Portugal’s MPs have recommended to the Government that unregistered settlements on the Algarve’s Ria Formosa islands formally should be recognised.
Published yesterday in the Diário da República, this recommendation is a monumental shift in the previous official attitude to the islands' inhabitants and their property rights, or lack of.
Until the current Minister for the Environment sacked the head of Polis Litoral Ria Formosa, Sebastião Teixeira, and aborted the plan for the wholesale destruction of 900 islander properties, the islanders faced further marginalisation and legal exclusion from the property and civil rights that the rest of Portugal’s population enjoy.
The nation’s MPs recommending the government recognise these islanders is close to the final step in the long-running, often bitter, journey by the island population to be left alone and to live in peace.
The 13-point plan signed by the President of the Assembly of the Republic, Eduardo Ferro Rodrigues, finally accepts the islanders’ demands built up over the years, perhaps the most important being their legal recognition as inhabitants rather than squatters.
The list includes "opening of a dialogue with local communities" something that has been sadly missing during a demolition programme that involved Sebastião Teixeira sending letters to seemingly random addresses informing the owner that they have to move out before their property is demolished, or pay for the demolition.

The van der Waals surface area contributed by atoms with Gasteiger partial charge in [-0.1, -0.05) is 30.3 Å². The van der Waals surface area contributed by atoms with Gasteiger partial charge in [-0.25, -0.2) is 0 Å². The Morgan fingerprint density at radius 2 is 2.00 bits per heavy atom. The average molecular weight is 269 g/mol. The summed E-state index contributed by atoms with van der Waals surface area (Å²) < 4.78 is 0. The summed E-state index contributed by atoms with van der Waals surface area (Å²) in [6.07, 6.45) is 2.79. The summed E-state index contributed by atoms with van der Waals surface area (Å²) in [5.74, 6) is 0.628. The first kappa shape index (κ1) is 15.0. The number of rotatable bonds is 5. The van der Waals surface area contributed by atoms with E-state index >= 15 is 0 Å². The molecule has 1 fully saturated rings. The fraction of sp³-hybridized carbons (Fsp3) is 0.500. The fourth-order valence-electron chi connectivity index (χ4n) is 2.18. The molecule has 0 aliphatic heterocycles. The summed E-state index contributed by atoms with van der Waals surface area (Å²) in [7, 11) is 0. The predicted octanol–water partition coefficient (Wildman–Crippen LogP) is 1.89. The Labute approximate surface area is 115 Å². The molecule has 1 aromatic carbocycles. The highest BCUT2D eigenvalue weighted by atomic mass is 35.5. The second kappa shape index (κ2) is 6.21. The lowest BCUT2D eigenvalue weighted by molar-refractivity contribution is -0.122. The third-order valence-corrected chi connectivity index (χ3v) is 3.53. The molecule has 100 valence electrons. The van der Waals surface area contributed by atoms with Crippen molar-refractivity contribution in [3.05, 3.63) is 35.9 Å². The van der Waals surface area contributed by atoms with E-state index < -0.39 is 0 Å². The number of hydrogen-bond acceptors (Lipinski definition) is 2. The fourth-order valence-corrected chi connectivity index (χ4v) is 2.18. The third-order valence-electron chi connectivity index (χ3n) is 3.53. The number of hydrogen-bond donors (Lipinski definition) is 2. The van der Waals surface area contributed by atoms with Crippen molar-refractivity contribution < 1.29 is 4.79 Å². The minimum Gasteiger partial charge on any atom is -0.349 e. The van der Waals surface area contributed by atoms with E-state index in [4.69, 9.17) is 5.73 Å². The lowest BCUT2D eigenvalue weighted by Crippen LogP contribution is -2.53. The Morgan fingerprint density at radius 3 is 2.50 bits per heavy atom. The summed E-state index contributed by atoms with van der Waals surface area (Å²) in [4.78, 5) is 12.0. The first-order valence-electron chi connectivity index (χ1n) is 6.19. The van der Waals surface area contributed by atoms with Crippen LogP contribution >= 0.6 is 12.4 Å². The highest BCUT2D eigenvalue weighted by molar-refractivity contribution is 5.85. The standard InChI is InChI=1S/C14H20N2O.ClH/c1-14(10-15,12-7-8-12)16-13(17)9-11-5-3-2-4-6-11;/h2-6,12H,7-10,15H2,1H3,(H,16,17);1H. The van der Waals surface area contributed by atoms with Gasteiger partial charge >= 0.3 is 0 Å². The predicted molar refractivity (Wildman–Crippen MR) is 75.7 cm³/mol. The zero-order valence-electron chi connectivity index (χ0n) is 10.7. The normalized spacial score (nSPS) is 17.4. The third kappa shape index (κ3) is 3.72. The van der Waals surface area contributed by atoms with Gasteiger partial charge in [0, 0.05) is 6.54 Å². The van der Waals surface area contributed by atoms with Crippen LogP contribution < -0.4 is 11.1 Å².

Teixeira’s actions throughout this nasty dispute has been reminiscent of the dark days of Portugal’s pre-'74 autocracy, but challenged by a doughty opposition backed up by skilled use of social, local, national and international media.
There will be further demolitions, Teixeira managed to oversee around 300 before he was stopped, but these will be chosen in collaboration with the islanders in Culatra, Hanagres and Farol who know which properties are used and unused and by whom.
An 'integrated plan' has been put in place for the communities, including 'pollution control, adequate dredging of natural barriers and shipping channels' and the promise that 'no first dwelling of a fisherman, nurseryman or shellfisherman, working or retired, will be demolished without being guaranteed re-housing after a case-by-case analysis.'
This settlement is as close to what the islanders wanted as makes no odds and an example of the current socialist government stopping to listen to people, but perhaps only when the political cost of continuing with a stated course of action was too much.